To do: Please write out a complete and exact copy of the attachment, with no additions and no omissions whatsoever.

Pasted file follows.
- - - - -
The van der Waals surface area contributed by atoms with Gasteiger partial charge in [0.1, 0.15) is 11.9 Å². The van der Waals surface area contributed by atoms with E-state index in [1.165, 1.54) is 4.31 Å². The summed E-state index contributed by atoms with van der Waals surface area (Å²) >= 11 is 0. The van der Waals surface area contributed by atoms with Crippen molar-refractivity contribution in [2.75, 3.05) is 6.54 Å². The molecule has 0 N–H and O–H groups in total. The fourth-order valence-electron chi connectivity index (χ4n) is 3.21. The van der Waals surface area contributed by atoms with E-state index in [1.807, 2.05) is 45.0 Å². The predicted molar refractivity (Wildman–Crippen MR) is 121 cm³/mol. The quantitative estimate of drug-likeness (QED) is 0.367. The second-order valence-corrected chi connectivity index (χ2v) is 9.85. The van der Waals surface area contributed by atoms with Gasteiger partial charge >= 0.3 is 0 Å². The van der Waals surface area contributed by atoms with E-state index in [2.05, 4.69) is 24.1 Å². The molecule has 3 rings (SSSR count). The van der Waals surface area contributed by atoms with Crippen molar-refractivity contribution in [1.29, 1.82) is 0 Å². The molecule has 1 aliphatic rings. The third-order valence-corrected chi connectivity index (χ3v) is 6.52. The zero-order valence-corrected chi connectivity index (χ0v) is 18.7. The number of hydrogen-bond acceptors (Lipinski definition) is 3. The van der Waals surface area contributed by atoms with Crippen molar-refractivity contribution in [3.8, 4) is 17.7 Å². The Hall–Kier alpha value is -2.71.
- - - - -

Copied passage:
The van der Waals surface area contributed by atoms with Gasteiger partial charge in [0.1, 0.15) is 11.9 Å². The van der Waals surface area contributed by atoms with E-state index in [1.165, 1.54) is 4.31 Å². The summed E-state index contributed by atoms with van der Waals surface area (Å²) >= 11 is 0. The van der Waals surface area contributed by atoms with Crippen molar-refractivity contribution in [2.75, 3.05) is 6.54 Å². The molecule has 0 N–H and O–H groups in total. The fourth-order valence-electron chi connectivity index (χ4n) is 3.21. The van der Waals surface area contributed by atoms with E-state index in [1.807, 2.05) is 45.0 Å². The predicted molar refractivity (Wildman–Crippen MR) is 121 cm³/mol. The quantitative estimate of drug-likeness (QED) is 0.367. The second-order valence-corrected chi connectivity index (χ2v) is 9.85. The van der Waals surface area contributed by atoms with Gasteiger partial charge >= 0.3 is 0 Å². The van der Waals surface area contributed by atoms with E-state index in [2.05, 4.69) is 24.1 Å². The molecule has 3 rings (SSSR count). The van der Waals surface area contributed by atoms with Crippen molar-refractivity contribution in [1.29, 1.82) is 0 Å². The molecule has 1 aliphatic rings. The third-order valence-corrected chi connectivity index (χ3v) is 6.52. The zero-order valence-corrected chi connectivity index (χ0v) is 18.7. The number of hydrogen-bond acceptors (Lipinski definition) is 3. The van der Waals surface area contributed by atoms with Crippen molar-refractivity contribution in [3.8, 4) is 17.7 Å². The Hall–Kier alpha value is -2.71.